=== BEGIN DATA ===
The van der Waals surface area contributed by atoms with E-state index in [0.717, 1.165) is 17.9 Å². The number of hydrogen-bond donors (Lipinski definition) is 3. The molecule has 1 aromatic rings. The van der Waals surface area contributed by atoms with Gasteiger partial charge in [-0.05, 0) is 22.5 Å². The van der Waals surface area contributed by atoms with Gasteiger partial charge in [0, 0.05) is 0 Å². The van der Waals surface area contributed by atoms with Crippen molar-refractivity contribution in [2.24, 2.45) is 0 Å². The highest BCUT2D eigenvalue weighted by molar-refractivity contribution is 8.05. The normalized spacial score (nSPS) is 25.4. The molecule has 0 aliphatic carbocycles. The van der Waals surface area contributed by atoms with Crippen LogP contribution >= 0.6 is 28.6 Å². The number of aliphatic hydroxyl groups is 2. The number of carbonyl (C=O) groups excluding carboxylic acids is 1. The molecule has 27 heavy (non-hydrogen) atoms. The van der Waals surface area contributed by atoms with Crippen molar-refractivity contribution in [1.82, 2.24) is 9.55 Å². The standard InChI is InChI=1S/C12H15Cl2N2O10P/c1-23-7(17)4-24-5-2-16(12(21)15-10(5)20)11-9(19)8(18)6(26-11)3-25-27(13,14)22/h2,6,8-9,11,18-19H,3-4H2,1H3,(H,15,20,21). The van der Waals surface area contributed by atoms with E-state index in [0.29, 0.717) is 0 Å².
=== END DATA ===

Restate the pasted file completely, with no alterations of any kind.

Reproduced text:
The van der Waals surface area contributed by atoms with E-state index in [0.717, 1.165) is 17.9 Å². The number of hydrogen-bond donors (Lipinski definition) is 3. The molecule has 1 aromatic rings. The van der Waals surface area contributed by atoms with Gasteiger partial charge in [-0.05, 0) is 22.5 Å². The van der Waals surface area contributed by atoms with Gasteiger partial charge in [0, 0.05) is 0 Å². The van der Waals surface area contributed by atoms with Crippen molar-refractivity contribution in [2.24, 2.45) is 0 Å². The highest BCUT2D eigenvalue weighted by molar-refractivity contribution is 8.05. The normalized spacial score (nSPS) is 25.4. The molecule has 0 aliphatic carbocycles. The van der Waals surface area contributed by atoms with Crippen LogP contribution >= 0.6 is 28.6 Å². The number of aliphatic hydroxyl groups is 2. The number of carbonyl (C=O) groups excluding carboxylic acids is 1. The molecule has 27 heavy (non-hydrogen) atoms. The van der Waals surface area contributed by atoms with Crippen molar-refractivity contribution in [1.82, 2.24) is 9.55 Å². The standard InChI is InChI=1S/C12H15Cl2N2O10P/c1-23-7(17)4-24-5-2-16(12(21)15-10(5)20)11-9(19)8(18)6(26-11)3-25-27(13,14)22/h2,6,8-9,11,18-19H,3-4H2,1H3,(H,15,20,21). The van der Waals surface area contributed by atoms with E-state index in [0.29, 0.717) is 0 Å².